That said, the cameras on the Cosmos are much less forgiving about your room's lighting. The Cosmos did not work at all in low light. I also experienced a peculiar issue with the headset equating dark objects to being in a dark room. The office where I do most of my testing has a handful of desktop PCs and monitors lining a wall. When I faced that direction with the PCs and monitors off, the headset would warn me that the room was too dark, even though I was in a well-lit room. HTC Vive told us that an update today should address this, and we'll update this review once we confirm. 

New Tracking System Simplifies Setup

The main benefit of the inside-out tracking system is that it eliminates the burden of external base stations. With all previous iterations of PC-based Vive headsets, you had to install Lighthouse base stations in the corners of your room in order to produce the infrared grid used for SteamVR Tracking. While it isn’t tremendously difficult to install a pair of base stations, it was something that many people didn’t want or have the space to do.

Since the Cosmos doesn't require external trackers, the setup process is much easier. All you need to do is plug in the USB cable, connect the DisplayPort cable and attach the power source. The Cosmos still comes with the Vive Link Box that originated with the standard Vive headset. It lets you leave the cables plugged into the back of your computer and attach a single cable when you want to use the headset. That may not seem like a big deal, but thoughtful considerations like this help HMDs avoid sitting on a shelf collecting dust.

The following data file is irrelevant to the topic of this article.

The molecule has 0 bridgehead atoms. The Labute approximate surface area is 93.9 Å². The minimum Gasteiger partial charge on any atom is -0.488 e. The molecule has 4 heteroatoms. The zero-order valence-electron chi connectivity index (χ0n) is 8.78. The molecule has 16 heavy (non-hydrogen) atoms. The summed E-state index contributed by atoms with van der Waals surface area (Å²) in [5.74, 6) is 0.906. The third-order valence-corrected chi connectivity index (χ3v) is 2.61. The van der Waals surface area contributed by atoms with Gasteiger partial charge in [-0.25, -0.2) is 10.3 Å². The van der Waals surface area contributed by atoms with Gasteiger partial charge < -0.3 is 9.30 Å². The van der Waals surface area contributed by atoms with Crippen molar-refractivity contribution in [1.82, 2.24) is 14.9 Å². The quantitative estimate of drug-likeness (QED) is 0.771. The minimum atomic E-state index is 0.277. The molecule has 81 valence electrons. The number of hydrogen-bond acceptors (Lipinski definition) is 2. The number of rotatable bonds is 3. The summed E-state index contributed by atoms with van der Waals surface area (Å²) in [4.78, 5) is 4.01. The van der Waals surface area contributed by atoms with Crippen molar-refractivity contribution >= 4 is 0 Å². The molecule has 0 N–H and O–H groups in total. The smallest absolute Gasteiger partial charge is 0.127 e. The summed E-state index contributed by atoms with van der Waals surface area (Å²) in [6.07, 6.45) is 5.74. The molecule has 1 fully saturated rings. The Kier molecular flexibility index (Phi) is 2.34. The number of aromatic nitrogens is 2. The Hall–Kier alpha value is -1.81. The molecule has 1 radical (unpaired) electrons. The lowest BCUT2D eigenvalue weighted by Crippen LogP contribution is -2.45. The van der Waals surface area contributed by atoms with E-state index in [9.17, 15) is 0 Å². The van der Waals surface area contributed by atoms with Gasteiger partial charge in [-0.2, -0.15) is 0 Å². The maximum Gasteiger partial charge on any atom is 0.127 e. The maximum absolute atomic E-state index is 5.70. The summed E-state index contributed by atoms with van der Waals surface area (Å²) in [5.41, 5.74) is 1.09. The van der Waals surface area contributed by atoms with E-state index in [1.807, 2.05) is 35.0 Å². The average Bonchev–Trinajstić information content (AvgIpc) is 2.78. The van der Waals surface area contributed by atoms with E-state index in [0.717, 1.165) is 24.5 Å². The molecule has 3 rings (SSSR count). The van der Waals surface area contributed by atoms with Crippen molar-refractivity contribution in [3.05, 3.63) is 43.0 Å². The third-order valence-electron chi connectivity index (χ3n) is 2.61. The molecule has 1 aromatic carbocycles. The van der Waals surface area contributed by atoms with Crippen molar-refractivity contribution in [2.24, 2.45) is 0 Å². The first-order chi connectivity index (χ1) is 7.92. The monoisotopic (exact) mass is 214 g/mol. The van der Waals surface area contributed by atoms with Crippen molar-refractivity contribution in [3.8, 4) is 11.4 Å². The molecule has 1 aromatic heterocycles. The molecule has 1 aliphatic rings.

Cosmos Controllers

HTC Vive has never been very good at making VR controllers. The original Vive wands work but have poor ergonomics and long-term reliability concerns. Vive never released the Vive Focus to consumers (businesses only); however, I've played with one before, and those controllers are no better than the original wands.

With the Cosmos, HTC Vive went back to the drawing board and completely overhauled its controller design approach. I wouldn’t call these a completely original design (they borrow much from Oculus Touch controllers). Ultimately, the Cosmos controllers are a huge improvement in many ways but are far from perfect.

The Cosmos controllers are very similar to the new Touch controllers, which makes it easy for developers to offer input parity. They include a clickable thumbstick and X/Y and A/B buttons on the left and right controllers, respectively. They also have grip buttons for your middle finger and R1 and R2 shoulder buttons. Finally, each controller has a Vive button, which triggers the Viveport software and SteamVR.

Button parity with Oculus is a large step in the right direction, but Vive went backwards in other ways. For example, the original Vive wands included internal rechargeable lithium-ion batteries that charged via USB. Unfortunately, you couldn't replace the batteries, but the battery packs provided about 6 hours of play, which is more than most people would ever need in a day. The Cosmos controllers require two AA batteries each, and the charge lasts approximately 2 hours. A few sets of rechargeable AA batteries would be a good investment if you buy a Cosmos.